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72 minutes | 14 days ago
The Haskell Language Server with Zubin Duggal
The Haskell Language Server (HLS) has shown how powerful the wealth of compile time information is that Haskell brings combined with instant feedback. For many, it is now a standard component of their development workflow. The HLS runs a complex, finely tuned machinery that handles large amounts of data about files, expressions, types and more, syncing it with the editor and continuously providing relevant information that can be displayed to the user. In this episode, Roman Cheplyaka talks to Zubin Duggal who contributed to HLS for years, personally, through various Summer of Code projects and recently as a Tweag Open Source Fellow. He explains how HLS emerged from various predecessors. the role the Language Server Protocol played in reducing the implementation efforts and then dives deep into the inner workings of this tool. If you want to understand what is happening when your editor shows information about your code, or if you want to get involved yourself to contribute to HLS or similar tools this episode is for you! Special Guest: Zubin Duggal.Links:The Haskell Language Server repositoryThe Language Server ProtocolA blog post about Zubin's work as a Tweag Fellow
37 minutes | 2 months ago
A content addressable store for Nix with Théophane Hufschmitt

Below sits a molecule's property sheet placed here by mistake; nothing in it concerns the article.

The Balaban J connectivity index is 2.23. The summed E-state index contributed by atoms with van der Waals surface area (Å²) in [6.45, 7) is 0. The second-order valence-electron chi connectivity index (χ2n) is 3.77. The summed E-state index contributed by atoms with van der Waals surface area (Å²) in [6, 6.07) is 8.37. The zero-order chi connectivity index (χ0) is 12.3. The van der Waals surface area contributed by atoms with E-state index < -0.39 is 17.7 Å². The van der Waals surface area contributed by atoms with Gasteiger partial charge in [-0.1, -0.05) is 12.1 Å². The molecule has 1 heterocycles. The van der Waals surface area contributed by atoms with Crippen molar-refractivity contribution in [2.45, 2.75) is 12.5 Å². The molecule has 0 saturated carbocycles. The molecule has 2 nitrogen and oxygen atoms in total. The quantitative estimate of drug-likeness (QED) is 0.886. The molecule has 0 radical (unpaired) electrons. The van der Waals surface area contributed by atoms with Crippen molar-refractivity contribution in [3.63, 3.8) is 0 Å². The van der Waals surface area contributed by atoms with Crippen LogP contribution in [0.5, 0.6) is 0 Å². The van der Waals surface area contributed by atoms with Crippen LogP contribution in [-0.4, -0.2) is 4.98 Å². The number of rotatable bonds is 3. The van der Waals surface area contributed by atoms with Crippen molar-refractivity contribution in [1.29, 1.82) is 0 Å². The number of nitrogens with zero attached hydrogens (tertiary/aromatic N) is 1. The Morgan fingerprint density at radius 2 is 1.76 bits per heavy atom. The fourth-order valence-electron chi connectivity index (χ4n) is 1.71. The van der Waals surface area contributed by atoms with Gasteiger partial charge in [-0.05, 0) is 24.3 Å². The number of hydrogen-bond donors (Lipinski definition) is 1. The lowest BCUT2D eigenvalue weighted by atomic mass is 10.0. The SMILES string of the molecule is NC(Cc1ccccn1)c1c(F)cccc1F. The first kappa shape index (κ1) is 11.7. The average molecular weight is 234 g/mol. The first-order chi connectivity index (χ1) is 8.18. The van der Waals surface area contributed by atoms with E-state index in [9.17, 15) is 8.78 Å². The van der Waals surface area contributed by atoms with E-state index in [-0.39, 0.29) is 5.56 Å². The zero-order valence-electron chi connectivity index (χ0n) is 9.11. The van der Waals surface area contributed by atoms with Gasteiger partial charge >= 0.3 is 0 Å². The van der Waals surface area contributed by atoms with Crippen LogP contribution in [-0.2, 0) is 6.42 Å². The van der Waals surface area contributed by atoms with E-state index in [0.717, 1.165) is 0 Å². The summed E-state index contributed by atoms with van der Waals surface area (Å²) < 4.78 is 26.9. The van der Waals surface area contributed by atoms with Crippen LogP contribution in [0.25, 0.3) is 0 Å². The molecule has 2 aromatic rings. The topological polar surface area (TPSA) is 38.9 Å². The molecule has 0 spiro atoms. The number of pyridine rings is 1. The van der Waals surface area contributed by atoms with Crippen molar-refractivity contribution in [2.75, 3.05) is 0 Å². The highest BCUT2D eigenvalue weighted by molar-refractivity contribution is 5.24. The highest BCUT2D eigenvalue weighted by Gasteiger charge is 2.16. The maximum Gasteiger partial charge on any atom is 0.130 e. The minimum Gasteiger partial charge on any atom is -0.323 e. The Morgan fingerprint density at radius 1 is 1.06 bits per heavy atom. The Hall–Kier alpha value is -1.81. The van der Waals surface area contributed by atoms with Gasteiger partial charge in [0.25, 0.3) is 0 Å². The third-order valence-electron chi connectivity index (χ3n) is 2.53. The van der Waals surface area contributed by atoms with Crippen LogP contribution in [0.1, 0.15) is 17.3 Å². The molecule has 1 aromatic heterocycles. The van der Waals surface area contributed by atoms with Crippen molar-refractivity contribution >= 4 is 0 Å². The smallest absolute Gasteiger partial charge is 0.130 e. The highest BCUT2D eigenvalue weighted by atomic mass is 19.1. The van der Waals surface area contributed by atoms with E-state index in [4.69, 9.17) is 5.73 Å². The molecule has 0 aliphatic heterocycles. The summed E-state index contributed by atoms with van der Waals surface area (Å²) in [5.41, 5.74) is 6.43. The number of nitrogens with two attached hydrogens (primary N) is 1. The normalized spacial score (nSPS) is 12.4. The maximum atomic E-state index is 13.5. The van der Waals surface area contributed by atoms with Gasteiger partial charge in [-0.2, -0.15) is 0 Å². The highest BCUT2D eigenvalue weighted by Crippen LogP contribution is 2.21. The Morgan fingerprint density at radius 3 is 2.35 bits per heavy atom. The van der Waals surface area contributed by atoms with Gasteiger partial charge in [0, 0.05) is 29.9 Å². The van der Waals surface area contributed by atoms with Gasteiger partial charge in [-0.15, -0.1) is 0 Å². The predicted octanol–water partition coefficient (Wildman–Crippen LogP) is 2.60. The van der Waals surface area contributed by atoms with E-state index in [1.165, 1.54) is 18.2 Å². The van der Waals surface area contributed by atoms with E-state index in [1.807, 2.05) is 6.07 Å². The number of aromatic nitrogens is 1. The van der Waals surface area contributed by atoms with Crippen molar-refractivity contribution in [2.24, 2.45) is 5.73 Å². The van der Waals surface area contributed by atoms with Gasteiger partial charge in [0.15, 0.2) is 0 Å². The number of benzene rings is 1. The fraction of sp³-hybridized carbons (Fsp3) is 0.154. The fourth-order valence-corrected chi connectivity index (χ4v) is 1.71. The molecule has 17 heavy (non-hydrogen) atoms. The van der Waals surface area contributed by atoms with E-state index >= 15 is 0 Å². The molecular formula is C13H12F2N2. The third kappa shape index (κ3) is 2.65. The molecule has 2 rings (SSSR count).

In this episode, Rok Garbas interviews Théophane Hufschmitt who is implementing a content addressed storage for Nix. Théophane explains why this feature is so useful to have for build systems and why he started working on it. He also gives a glimpse into what working with the core Nix C++ codebase feels like. Nix packages are usually addressed by the hashes of all build inputs from which they are derived and not by their content, the build output. This makes a lot of sense for a package manager because we can identify and retrieve a package precisely by the sources, build instructions and dependencies that it corresponds to. However, there are situations where it is advantageous to access a package by content. For example, to avoid unnecessary recomputations when packages produce the same build outputs even when their build inputs vary - a feature called early cutoff. More information in the links below!Special Guest: Théophane Hufschmitt.Links:Tweag blog: Towards a content-addressed model for Nix — A brief overview and introduction of the why and how of the content addressable store in Nix.Tweag blog: Self-references in content-addressed Nix — This post goes into details why the combination of a build input addressed store with a content addressed store is not as easy as it seems.The original RFC that proposes to implement a CAS for Nix — New Nix features are proposed in a RFC (request for comments) document on GitHub and then reviewed. This is the original proposition for implementing a content addressable store with the associated discussion.Build Systems à la Carte — This research paper gives an overview of a variety of build system the features they support. The ability to "early cutoff" computations when certain output targets already exist will be unlocked by the content addressable store in Nix.An introduction to content addressable storage — This article gives a short introduction to content addressable storage using the example of IPFS which is also referred to in this episode.The section in the original Nix PhD thesis that already proposes a content addressed store model — This so-called intensional store model aims to make guarantees about internal properties of software packages model such as file content. This is opposed to the common extensional model in Nix that aims to only make guarantees about relevant external properties.